September 20th, 2016

Oil Price
Can Solar-Powered Floating Art Save California From Drought?
September 19, 2016
by Tsvetana Paraskova

Business Insider

September 15th, 2016

Business Insider
This Solar-Powered Pipe Desalinates The Water That Flows Through It
By Dana Varinsky
September 15, 2016

The article includes more information from an interview with Aziz Khalili, one of the engineers on the design team along with Puya Kalili, Laleh Javaheri, Iman Khalili, and Kathy Kiany (Khalili Engineers).

Read More >

LAGI 2016 Award Ceremony!

September 13th, 2016

Please join us for the 2016 Land Art Generator Initiative Design Competition Award Ceremony!

Awards Presented by Eric Corey Freed

10:30 a.m. October 6th
Booth 2051
Los Angeles Convention Center
At Greenbuild 2016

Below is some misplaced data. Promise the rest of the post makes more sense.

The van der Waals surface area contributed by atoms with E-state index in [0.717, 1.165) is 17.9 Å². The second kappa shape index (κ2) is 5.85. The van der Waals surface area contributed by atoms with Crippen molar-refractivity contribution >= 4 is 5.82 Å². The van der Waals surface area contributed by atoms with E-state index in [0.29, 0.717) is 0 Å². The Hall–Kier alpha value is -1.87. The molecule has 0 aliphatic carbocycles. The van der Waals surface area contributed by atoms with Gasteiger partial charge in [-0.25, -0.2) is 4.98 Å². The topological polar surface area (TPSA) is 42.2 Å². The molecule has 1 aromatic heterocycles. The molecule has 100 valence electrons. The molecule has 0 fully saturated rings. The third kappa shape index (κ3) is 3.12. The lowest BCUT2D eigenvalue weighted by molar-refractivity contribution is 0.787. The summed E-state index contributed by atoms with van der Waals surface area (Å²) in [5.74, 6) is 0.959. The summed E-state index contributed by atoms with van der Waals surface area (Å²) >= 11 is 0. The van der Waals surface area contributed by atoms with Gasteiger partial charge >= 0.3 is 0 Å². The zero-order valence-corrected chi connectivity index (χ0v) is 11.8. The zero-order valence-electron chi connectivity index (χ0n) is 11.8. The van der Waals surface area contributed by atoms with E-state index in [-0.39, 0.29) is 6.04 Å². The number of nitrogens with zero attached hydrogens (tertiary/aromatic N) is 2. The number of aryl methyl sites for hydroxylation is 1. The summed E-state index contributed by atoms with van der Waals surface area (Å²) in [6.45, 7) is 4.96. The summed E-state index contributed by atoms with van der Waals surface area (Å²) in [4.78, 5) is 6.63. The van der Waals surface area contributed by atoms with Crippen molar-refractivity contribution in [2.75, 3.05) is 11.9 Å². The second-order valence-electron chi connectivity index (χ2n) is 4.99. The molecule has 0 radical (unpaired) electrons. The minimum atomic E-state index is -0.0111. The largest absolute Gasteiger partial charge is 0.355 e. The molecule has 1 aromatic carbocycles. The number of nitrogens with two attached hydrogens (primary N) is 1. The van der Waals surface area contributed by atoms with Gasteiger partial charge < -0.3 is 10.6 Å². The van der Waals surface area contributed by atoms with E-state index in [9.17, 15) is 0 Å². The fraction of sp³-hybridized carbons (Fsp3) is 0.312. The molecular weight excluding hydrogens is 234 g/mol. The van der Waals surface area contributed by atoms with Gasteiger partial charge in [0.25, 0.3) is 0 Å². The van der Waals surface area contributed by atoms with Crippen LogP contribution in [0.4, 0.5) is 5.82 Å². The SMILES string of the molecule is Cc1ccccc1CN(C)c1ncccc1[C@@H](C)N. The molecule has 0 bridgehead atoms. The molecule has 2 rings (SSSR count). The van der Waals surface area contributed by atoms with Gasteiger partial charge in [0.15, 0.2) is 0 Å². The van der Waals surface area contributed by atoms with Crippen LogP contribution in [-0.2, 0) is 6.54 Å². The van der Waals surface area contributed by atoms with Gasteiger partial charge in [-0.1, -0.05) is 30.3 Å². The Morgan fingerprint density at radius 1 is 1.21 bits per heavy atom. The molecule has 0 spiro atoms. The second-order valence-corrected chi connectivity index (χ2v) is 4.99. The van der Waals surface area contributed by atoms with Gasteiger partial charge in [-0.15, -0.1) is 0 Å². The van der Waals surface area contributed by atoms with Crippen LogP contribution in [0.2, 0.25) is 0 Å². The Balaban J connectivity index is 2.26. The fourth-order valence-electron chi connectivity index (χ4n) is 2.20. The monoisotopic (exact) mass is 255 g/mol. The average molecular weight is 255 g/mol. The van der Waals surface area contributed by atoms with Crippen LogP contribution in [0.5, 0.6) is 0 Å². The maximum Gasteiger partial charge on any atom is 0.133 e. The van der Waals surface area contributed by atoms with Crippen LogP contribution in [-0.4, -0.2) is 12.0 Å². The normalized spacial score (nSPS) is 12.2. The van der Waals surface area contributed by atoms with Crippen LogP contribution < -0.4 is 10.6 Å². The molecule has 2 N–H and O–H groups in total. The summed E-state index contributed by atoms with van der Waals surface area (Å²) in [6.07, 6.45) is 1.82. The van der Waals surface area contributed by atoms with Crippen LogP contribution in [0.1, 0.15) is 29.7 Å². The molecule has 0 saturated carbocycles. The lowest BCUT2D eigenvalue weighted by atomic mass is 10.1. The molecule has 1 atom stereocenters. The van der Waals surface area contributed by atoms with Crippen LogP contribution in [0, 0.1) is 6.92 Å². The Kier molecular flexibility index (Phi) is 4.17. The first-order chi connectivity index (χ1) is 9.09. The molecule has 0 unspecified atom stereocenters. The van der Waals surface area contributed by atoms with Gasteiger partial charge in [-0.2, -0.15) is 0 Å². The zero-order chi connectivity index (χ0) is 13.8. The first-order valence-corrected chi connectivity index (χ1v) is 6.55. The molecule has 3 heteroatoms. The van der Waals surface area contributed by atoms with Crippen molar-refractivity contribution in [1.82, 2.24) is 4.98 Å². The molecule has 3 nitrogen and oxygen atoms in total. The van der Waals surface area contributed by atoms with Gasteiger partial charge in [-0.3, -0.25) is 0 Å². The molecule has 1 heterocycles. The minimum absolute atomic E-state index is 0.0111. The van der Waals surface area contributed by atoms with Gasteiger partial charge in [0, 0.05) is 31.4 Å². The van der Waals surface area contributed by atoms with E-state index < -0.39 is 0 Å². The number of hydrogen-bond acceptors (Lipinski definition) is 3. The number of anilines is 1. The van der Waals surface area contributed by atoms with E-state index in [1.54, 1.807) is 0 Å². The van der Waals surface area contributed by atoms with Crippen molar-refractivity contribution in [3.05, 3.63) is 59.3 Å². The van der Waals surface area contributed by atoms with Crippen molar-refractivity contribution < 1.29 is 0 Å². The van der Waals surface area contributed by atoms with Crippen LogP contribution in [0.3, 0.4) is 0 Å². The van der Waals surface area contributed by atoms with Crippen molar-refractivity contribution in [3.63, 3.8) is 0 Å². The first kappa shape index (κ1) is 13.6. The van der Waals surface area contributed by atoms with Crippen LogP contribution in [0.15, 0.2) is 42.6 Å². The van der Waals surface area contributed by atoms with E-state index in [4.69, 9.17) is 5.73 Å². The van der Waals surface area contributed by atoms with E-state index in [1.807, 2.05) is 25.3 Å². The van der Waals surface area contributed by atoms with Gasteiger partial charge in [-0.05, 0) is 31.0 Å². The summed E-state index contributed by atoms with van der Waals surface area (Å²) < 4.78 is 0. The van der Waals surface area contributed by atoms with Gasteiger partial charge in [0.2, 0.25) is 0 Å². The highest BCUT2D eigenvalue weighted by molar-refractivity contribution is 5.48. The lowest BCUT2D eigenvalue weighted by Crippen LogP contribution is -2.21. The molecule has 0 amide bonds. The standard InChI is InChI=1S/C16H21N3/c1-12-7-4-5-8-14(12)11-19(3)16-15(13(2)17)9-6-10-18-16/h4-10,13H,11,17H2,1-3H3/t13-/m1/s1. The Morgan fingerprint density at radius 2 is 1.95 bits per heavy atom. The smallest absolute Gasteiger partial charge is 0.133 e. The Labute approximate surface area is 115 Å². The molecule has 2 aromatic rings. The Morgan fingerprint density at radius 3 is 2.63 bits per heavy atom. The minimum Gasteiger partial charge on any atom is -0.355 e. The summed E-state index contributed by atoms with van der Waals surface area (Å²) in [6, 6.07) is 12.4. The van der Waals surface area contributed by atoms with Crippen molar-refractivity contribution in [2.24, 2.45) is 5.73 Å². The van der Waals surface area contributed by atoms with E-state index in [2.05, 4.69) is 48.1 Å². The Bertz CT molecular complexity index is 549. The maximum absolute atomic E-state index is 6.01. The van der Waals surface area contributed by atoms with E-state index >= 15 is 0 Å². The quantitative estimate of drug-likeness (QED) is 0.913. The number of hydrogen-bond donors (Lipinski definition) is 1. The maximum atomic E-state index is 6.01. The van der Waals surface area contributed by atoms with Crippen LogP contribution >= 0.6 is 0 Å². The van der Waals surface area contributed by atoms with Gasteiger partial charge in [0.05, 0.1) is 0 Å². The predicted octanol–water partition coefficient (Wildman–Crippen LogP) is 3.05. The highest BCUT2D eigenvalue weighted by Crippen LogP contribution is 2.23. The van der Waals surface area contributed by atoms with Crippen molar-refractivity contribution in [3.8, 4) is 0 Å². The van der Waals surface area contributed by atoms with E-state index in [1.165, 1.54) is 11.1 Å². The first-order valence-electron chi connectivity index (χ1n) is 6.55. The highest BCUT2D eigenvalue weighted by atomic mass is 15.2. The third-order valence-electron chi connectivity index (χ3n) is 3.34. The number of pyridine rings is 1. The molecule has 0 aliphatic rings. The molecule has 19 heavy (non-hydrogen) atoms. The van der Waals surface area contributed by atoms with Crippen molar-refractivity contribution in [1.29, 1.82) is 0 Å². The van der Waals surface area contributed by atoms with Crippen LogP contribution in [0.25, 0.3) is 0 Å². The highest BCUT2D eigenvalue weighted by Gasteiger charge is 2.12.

For the duration of the expo days, an exhibition of the entire LAGI 2016 shortlist will be on display in the EXPO HALL (October 5–6).

Thanks to the LA chapter of the US Green Building Council!

Annenberg Community Beach House: LAGI 2016 Events

September 12th, 2016

Join us at the Annenberg Community Beach House in Santa Monica for the LAGI 2016 exhibition.

Opening reception for the LAGI 2016 Santa Monica Exhibition
Tuesday, October 4th at 6:00 PM at the Annenberg Community Beach House
*Please RSVP by registering for FREE at the Eventbrite Page.

The event will include a roundtable discussion about our future energy and water infrastructures. The panel will including Dean Kubani (Santa Monica’s Chief Sustainability Officer), Rebecca Ehemann (the founder of Green Public Art), Barry Lehrman (Cal Poly Pomina Asst. Professor of Landscape Architecture), and the LAGI directors, Elizabeth Monoian and Robert Ferry.

A Beautiful World

September 12th, 2016

A Beautiful World
Heather McElhatton
September 2, 2016

See the story! >